The engines were needed because local water sources were insufficient to supply water to operate the six locks either side of the canal's original summit. The locks could have been avoided if a tunnel had been built, but the ground was too unstable for James Brindley to build a tunnel using the techniques available at the time. In the 1780s, a cutting was constructed by John Smeaton, enabling three of the six locks on each side to be removed.
In the 1820s, Thomas Telford constructed a new canal parallel to the old in a deeper cutting, at the 453 ft Birmingham Level, creating the largest man-made earthworks in the world at the time. It was spanned by the Galton Bridge. The engine was still needed, despite both these developments, and Thomas Telford constructed the Engine Arm Aqueduct carrying the Engine Arm branch canal over his New Main Line so that coal could still be transported along the arm to feed the Smethwick Engine.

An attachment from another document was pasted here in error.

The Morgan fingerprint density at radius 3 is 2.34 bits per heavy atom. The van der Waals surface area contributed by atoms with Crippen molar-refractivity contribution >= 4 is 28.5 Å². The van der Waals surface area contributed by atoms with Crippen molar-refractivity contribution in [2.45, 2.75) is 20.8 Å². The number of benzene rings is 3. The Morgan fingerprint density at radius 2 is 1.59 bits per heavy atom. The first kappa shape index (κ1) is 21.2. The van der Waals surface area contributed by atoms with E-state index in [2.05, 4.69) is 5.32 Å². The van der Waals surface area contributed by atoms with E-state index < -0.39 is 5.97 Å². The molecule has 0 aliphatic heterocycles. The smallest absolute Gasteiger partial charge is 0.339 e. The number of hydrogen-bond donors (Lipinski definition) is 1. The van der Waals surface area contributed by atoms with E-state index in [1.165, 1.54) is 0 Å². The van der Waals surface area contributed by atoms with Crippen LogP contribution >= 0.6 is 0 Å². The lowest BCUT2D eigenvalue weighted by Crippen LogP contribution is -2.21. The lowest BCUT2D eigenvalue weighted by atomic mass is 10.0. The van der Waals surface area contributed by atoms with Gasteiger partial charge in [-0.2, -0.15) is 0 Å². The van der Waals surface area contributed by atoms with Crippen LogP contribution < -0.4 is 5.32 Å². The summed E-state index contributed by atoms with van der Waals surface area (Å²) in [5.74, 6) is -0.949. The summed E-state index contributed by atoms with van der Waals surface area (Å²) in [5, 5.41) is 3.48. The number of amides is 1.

The engine house was demolished in 1897. Its original site and foundations can still be seen on Bridge Street North in Smethwick, just north of the junction with Rolfe Street. Tours of the site can be arranged through the Galton Valley Canal Heritage Centre which is based in the New Smethwick Pumping Station and regularly opened by Sandwell Museum Service and The Friends of Galton Valley.
The pumping station was featured in an episode of The Water Boatman presented by Alan Herd on the Discovery Shed TV channel in November 2011.